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Thursday, May 11, 2017

Civility in Choppy Political Waters

I've written about learning to get along politically before (see Right Wing, Left Wing: Learning to Get Along) and while that post rings true, I felt the need to expand on it further and offer some specific examples of ways we can make purposeful decisions to get along with out friends across the political aisle.  I was inspired by an article in O Magazine in April called The Lost Art of Civility and the call for readers to "put your best foot forward this summer."


The article reminds us al what our parents and teachers taught us when we were little.  The one rule that was written on posters in our classrooms and the one rule we all associated with one regal color.  Yes, I'm talking about the Golden Rule.  The rule of etiquette that was to govern our lives and our interactions.  The rule that taught us

Treat Others The Way You Want To Be Treated 


This rule taught us that above all we were to be kind and courteous to those we interacted with.  It taught a generation to consider the feelings of others as part of our own.  It taught us that our actions didn't just impact others but that it would come impact us also.  It taught us to see ourselves in others.

The large implications for this rule is that it raised a generation that has largely been able to see through differences and find commonalities a between us.  It raised a generation that connected those commonalities and called for equality.  It raised the small Generation of Inbetweens (that were born after Generation X and before Millennials) that have been able to step back and say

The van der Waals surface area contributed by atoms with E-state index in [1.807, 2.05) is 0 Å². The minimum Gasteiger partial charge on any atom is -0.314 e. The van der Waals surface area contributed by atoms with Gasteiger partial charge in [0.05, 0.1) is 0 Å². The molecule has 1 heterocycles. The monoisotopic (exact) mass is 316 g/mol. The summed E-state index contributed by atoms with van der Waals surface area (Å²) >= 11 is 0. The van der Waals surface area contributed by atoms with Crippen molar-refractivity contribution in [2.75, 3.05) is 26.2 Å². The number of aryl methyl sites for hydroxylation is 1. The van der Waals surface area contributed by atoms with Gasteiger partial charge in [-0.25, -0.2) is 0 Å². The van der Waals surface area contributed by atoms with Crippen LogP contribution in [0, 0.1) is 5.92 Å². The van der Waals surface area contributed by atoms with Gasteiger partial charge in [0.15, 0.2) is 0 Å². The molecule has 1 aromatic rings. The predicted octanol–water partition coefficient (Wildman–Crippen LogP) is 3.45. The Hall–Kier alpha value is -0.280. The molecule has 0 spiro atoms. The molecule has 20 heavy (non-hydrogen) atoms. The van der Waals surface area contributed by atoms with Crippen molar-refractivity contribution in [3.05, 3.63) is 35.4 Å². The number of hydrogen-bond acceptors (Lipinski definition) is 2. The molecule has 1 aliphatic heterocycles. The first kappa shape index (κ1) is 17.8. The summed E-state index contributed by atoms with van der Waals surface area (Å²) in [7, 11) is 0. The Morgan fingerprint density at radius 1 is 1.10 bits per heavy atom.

This Isn't How We Want To Be Treated, 
So Why Are THEY Being Treated This Way? 


It raised a generation that isn't afraid to 

But something has happened to this generation.  We have lost sight of our civility.  We have lost our ability to treat others the way we want to be treated.  Our parents have forgotten the rule they taught us.  We have forgotten to teach our Millennial siblings, coworkers, and children the rule that we were taught.  In our fight for equality we have forgotten to treat others the way we want to be treated.  

I believe we not only need to get back to this civility, but we HAVE to get back to treating each other with respect.  We have to get back to treating others the way we want to be treated.  How can we get back to this civility?  How can we work towards treating each other with dignity and respect, regardless of our differences in opinion and belief?  How can we set the Golden Rule example that we were taught so many years ago?  Here is a list of things each of us can do:


Ways We Can Be Civil...

1. Follow Conversation Etiquette.  
       - Listen politely                                     
       - Never interrupt
       - Maintain consistent tone and volume appropriate to the situation
       - Don't repeat points you've already made
       - No name calling 
                       
2. Be Aware of your Body.
       - Maintain muted gestures (there is no need for arm flailing, fist air punching, pointing, etc)
       - Maintain Eye Contact
       - Keep you hands to yourself

3. Wait before you respond.   If we each just took a moment and thought about our responses before spurting them out we would have much more intelligent conversations.  We also need to wait to consider the implications for what we are saying and how they might be perceived.